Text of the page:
An end station 103 supports one or more workpieces, such as workpiece 100, in the path of the ion beam 102 such that ions of the desired species are implanted into workpiece 100. The workpiece 100 may be, for example, a semiconductor wafer, a solar cell, a flat panel, a light-emitting diode (LED), or some other workpiece known to those skilled in the art. The end station 103 may include a platen 101 to support the workpiece 100. The end station 103 also may include in one embodiment a scanner for moving the workpiece 100 perpendicular to the long dimension of the ion beam 102 cross-section, thereby distributing ions over the entire surface of workpiece 100. The ion implanter 105 may include additional components known to those skilled in the art such as automated workpiece handling equipment, Faraday sensors, or an electron flood gun. It will be understood to those skilled in the art that the entire path traversed by the ion beam 102 is evacuated during ion implantation. The beamline ion implanter 105 may incorporate hot or cold implantation of ions in some embodiments.

While the beamline ion implanter 105 is specifically illustrated, the embodiments described herein may be applied to other ion implanters or plasma processing systems. For example, a plasma doping tool (such as one that biases the workpiece to implant), plasma immersion tool, flood implanter, focused ion beam tool, or plasma-enhanced chemical vapor deposition (PECVD) system may benefit from the embodiments disclosed herein.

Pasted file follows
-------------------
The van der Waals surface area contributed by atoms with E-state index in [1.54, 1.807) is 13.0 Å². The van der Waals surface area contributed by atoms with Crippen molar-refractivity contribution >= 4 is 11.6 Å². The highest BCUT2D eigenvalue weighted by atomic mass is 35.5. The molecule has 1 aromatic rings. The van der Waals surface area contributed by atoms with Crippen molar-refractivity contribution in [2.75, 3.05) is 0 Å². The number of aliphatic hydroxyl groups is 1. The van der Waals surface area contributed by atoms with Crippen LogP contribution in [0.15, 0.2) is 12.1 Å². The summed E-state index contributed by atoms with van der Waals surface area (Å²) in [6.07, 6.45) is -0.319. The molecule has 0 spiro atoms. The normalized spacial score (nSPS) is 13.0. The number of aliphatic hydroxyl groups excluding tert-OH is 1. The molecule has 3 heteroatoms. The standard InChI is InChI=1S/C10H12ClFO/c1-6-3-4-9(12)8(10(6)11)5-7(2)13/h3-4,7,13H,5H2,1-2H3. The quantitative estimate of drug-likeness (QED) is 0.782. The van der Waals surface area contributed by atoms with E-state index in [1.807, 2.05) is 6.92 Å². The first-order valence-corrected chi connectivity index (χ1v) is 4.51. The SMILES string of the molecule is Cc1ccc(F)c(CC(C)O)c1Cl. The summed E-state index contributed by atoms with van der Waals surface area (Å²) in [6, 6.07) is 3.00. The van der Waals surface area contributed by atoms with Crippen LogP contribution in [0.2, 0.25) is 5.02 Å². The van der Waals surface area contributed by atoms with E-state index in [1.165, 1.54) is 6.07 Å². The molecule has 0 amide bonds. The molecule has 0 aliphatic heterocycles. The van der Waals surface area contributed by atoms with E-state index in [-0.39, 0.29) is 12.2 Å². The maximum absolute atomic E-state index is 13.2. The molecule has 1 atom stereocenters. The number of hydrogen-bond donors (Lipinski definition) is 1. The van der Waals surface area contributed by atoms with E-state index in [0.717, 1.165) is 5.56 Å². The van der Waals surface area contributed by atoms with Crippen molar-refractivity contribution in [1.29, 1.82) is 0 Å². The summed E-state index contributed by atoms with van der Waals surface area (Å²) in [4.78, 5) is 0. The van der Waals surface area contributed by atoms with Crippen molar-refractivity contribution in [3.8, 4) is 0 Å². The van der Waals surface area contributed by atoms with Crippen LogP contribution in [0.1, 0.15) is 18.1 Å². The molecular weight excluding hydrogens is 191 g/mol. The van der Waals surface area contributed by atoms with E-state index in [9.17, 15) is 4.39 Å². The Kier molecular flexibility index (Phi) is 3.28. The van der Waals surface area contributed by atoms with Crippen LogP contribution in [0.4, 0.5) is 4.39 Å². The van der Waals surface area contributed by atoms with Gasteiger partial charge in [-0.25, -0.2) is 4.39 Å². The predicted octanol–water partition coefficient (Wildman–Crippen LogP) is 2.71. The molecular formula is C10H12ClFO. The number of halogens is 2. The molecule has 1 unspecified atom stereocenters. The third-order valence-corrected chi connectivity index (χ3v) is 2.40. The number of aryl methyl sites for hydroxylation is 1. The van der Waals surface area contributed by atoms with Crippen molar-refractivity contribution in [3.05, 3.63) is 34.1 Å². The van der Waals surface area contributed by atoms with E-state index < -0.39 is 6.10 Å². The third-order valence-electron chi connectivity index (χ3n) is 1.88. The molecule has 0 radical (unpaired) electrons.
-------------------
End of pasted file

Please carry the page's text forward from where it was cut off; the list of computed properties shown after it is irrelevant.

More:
FIG. 2 is a block diagram of a first embodiment of an ion source. The ion source 208, which may correspond to the ion source 104 of FIG. 1, in one instance may have multiple modes of operation and includes a first ion source 200. This first ion source 200 has a gas source 202 connected by a gas feed 203. The gas source 202 may be, for example, a gas bottle or vaporizer.

The gas source 202 may supply a first species 211 such as CH4, C2H4, another alkane, B2H6, CO2, C2F4, BF3, AsH3, PH3, GeH4, GeF4, PI3, AsI3, N2, NH3, or other species known to those skilled in the art. This first species 211 is a molecule in one particular embodiment. In an alternate embodiment, an alkane of the formula CaHb is supplied. The first species 211 also may have the formula PxHy, CxFy, AlxCly, GexHy, or GexFy wherein x and y are greater than zero. Other organometallic molecules known to those skilled in the art also may be used as a first species 211.

The first ion source 200 may be, for example, an RF or DC pulsed ion source. An antenna 209 resonates RF or DC currents from the power source 210. In one instance, the antenna 209 is attached to an RF matching network. The power supply 210 may be either an RF or DC power supply. This produces as oscillating magnetic field that induces RF or DC currents within the first ion source 200. The RF or DC currents in the first ion source 200 excite and ionize a fraction of the first species 211 to form first species ions 212 (illustrated by the positive sign in FIG. 2). The first ion source 200 may be floating or biased. The first ion source 200 in an alternate embodiment may have an immersed RF antenna or may be an electron cyclotron resonance (ECR) or microwave ion source.